The Bradwell Conspiracy Review

Dan Webb

Set in a high-tech lab with a disembodied voice that follows you around, playing a silent character who has a super sci-fi-esque matter 'gun' tasked with solving puzzles, you’d be forgiven for assuming I was talking about Valve’s popular puzzle game, Portal. I am, in fact, talking about Bossa Studios’ new first-person puzzle game, The Bradwell Conspiracy. You know this, because you've clicked on something that said 'The Bradwell Conspiracy review', so clearly you already knew I wasn’t talking about Portal, because that would be kind of weird. But Bossa’s latest game is something that shares a ridiculous number of elements with Portal, yet is somehow nothing like it. The inspirations are obvious, though.

In The Bradwell Conspiracy you play the aforementioned silent protagonist during the summer solstice in the not too distant future, at the launch of Bradwell Electronics’ innovative Clean Water Initiative. As things are always the case in weird utopias with supposedly well-meaning tech companies, things are not quite as they seem, and you'll soon find yourself trying to escape after a catastrophic incident and end up unravelling a… wait for it… CONSPIRACY! Who'd have thought?

It feels odd for me to have sat here and lamented silent protagonists just last week in our Code Vein review, but in The Bradwell Conspiracy, because of how you communicate with disembodied voice Amber (alluded to earlier), it actually works perfectly. Especially when you send her random photos of nothing in particular just to troll her.

In essence, The Bradwell Conspiracy is a puzzle game at its heart, one in which you use your Substance Mobile Printer – which can take and absorb matter from the game-world to recreate items – to solve fairly arbitrary puzzles. That’s not to say it’s not fun, it’s more to say it’s a touch on the easy side and anyone looking to be challenged will be hugely disappointed. Luckily, the game’s narrative and world-building is actually really well delivered, with captivating environments and an intricately woven plot. It’s like a walking simulator with some light puzzling to keep you from romping through it in an hour or so.

Bradwell is a game that has a lot of really cool and unique ideas – the SMP matter gun, for instance – but the delivery isn’t quite on par with the concept. For instance, the matter gun can be really finicky at times - I frequently found myself struggling to get the precise placement of objects, which would often cause frustration. Also, the frame-rate isn’t exactly ideal. It’s not very smooth, let’s put it that way. The waypoints can be a little lacking at times too, which, in fairness, proved to be only a minor concern.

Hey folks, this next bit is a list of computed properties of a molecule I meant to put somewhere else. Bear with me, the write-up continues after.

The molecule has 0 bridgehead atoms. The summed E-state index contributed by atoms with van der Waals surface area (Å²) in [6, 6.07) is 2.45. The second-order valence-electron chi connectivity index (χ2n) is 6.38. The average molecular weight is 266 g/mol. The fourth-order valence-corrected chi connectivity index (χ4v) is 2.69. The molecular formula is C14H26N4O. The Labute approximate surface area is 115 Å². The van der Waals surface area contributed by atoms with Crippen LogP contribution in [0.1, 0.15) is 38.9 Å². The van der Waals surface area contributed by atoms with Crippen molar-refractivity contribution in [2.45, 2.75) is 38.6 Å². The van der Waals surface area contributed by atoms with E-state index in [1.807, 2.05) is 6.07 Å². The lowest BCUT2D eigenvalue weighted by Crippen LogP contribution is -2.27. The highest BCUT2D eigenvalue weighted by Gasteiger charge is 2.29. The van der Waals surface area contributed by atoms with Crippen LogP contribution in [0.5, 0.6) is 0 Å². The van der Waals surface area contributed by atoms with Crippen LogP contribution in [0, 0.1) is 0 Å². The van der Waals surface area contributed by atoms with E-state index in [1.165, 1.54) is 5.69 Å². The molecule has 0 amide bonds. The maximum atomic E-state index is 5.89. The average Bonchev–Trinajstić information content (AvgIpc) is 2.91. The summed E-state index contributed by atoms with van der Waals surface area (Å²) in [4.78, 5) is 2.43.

As far as pick up and play experiences go, The Bradwell Conspiracy is an enjoyable page-turner with some really neat ideas and a truly interesting narrative that you’ll manage to finish within the space of an evening. It’s like a trashy sci-fi short-story, in that you’ll pick it up, romp through it and enjoy your time doing so, but once it's all wrapped up, you’ll probably never look back. Not a classic by any stretch of the imagination, then, The Bradwell Conspiracy is nonetheless an experience that is well worth your time.

The Bradwell Conspiracy

The Bradwell Conspiracy is a game whose lofty concept doesn't quite match its execution. Its light, fairly arbitrary puzzles aren't particularly challenging, but its strong narrative is deployed almost perfectly throughout to weave them all together. The Bradwell Conspiracy is still an enjoyable journey, however, and certainly worthy of your time.

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The Bradwell Conspiracy is like a who’s who of British celebs - Jonathan Ross, Charlie Brooker- it actually threw me a little. On the whole, though, the ambience of Bradwell Electronics, combined with the subtle original score and some solid voice acting combines to be a delight on the senses.


From an artistic concept standpoint, The Bradwell Conspiracy is outstanding, but it's constantly marred by a dodgy frame-rate.


The Bradwell Conspiracy is a game that nails the concept somewhat but fails on execution, let down by some fiddly controls.


A fairly arbitrary puzzler that's complemented by a great narrative and some cool, unique mechanics. It’s a short affair, but don’t let that put you off.


They're alright. Far too many collectibles for our liking, though. Most are connected to story progression, while two 150G achievements are related to a choice between dogs and cats.

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